Norwich business is the cream of the crop after 90 years
Ninety years ago, it wouldn't have been an arduous task to decide which flavour ice cream to choose from Mr Christmas Aldous.
Then, the choice was simple: vanilla. Today, the business which celebrates its ninetieth anniversary this year has a sweet selection of mouth-watering flavours, from raspberries and cream to fruits of the forest, butterscotch to rum and raisin, pistachio to stem ginger and coffee to chocolate.
'A lot of people remember the Aldous family and they've remained loyal to the company ever since,' says managing director Chris Coughlan, as he looks at a picture of brothers Ronnie and Chris Aldous, sons of Christmas Aldous, beaming down from the wall.
'Although today we produce lots of different flavours, we still produce ice cream in the traditional way and we stick to the recipes that were used 90 years ago.
'For us, it's all about the flavour – using the very best ingredients, local if possible, and taking real pride in what we do. We love our ice cream and we want everyone else to love our ice cream, too.'
The creamery's office is based at the old Aldous family home, where ice cream has been produced for decades since the company's humble beginnings in King Street in 1921. The business then moved to Cricket Ground Road before locating to Trafalgar Street, off Hall Road.
With a loyal local customer base, the Norwich-produced ice cream is also enjoyed across the country and is stocked at top class department stores such as Harrods, in addition to a host of East Anglian farm shops and delicatessens, Waitrose, the Sandringham Estate, Zaks restaurants and BeWILDerwood.
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The company makes Norfolk County Gold ice cream in the traditional batch method, using fresh cream, egg yolks and an array of 24 delicious flavours and eight flavours of Aldous traditional ice cream using full-cream fresh milk. It also produces Eileen's Diabetic Ice Cream in three flavours.
Now the proud owners of 120 industry awards, including 19 Great Taste Awards from the Guild of Fine Foods, the small-but-perfectly formed factory has undergone renovation in recent years, although you can still spy some of the original black and white tiles from the 1950s.
Between the factory floor and the former Aldous house is a shop where passers-by can pick up a tub of their favourite ice cream and, if they're lucky, catch the scent of ice cream in the air as it is produced.
'When the Aldous family started selling ice cream, ice cream meant vanilla, and that was the case for years. Other flavours like strawberry and chocolate eventually crept in, but the real explosion in the industry came about 20 years ago,' says Chris, who bought Lakenham Creamery in 1992.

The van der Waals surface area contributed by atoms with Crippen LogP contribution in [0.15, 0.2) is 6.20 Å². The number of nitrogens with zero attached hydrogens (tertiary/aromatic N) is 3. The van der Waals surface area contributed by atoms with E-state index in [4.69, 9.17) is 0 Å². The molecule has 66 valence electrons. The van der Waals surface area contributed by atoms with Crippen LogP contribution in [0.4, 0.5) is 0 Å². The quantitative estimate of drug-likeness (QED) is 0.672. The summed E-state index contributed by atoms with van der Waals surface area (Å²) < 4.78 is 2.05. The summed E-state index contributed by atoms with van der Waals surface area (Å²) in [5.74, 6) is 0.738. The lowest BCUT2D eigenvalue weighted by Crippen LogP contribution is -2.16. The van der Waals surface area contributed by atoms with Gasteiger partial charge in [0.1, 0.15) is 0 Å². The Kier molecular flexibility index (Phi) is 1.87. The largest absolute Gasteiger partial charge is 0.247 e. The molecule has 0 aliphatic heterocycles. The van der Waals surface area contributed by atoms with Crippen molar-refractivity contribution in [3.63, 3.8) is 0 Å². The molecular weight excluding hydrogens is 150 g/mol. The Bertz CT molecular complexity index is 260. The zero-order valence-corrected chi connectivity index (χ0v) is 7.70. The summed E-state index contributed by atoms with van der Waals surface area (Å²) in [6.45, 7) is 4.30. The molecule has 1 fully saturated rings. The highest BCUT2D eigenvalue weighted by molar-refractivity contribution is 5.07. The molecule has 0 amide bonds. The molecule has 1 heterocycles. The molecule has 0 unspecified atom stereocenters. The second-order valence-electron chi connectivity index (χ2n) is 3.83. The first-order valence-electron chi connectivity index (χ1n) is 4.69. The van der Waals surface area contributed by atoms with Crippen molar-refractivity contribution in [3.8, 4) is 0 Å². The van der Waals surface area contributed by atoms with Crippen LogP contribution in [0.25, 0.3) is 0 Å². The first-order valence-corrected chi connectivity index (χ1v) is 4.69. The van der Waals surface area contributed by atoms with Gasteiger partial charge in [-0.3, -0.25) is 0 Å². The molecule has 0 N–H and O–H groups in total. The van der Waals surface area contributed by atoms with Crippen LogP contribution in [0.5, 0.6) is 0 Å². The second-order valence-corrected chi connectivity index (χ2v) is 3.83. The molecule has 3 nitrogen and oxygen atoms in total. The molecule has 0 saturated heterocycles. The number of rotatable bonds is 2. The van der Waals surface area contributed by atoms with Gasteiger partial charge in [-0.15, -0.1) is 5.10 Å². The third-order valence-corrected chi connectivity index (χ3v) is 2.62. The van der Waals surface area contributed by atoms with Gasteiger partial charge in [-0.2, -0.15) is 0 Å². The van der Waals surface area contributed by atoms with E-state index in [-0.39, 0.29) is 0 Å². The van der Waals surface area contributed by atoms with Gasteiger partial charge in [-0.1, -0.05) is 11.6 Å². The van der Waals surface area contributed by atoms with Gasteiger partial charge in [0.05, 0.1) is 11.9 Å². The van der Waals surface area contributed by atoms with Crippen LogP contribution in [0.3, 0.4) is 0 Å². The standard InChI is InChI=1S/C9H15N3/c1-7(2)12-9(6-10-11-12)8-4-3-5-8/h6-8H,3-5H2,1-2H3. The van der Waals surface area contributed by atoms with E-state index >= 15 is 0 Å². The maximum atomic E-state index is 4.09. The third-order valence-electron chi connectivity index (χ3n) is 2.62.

'People started to want more unusual flavours. They began to have a greater awareness about cooking and suddenly were able to easily get hold of fruits that had previously been fairly unobtainable.
'They were travelling to places where they were tasting new flavours and when they came back home, they wanted to taste them again.
'We try and avoid copying what the Americans do; for us it's about being a traditional British ice cream company producing the kind of ice cream you'd enjoy in a cone at the seaside or for dessert.
'I think some ice cream is too over-the-top – it's as if everything possible has been thrown into the tub whereas we tend to prefer clean flavours.' The newest flavour available from Lakenham Creamery is blueberries and cream, devised by operations manager Carl Wright ('blueberries are a super food, aren't they? And they're even more super in ice cream,' he says) and other flavours are under consideration, such as a return of the popular pink grapefruit ice cream and vanilla with chilli and chocolate chip.
Top-sellers are, in order, vanilla, Belgian chocolate, rum and raisin, raspberries and cream and strawberry, but every flavour has its own loyal devotees who will travel miles for an icy fix.
'We're a close-knit team at the factory and my staff have been here a long time and are experts at what they do. It shows in the final product – we wouldn't send something out unless it was perfect,' says Chris.
'There aren't many people who don't love ice cream, so we very much hope that the company will still be as healthy as it is today in another 90 years.
'We're proud to carry on a fine tradition. People say to me that we must have the best job in the world, and they're right.'
Lakenham Creamery is at 2 Trafalgar Street, Norwich. Telephone 01603 620970 or visit lakenhamcreamery.co.uk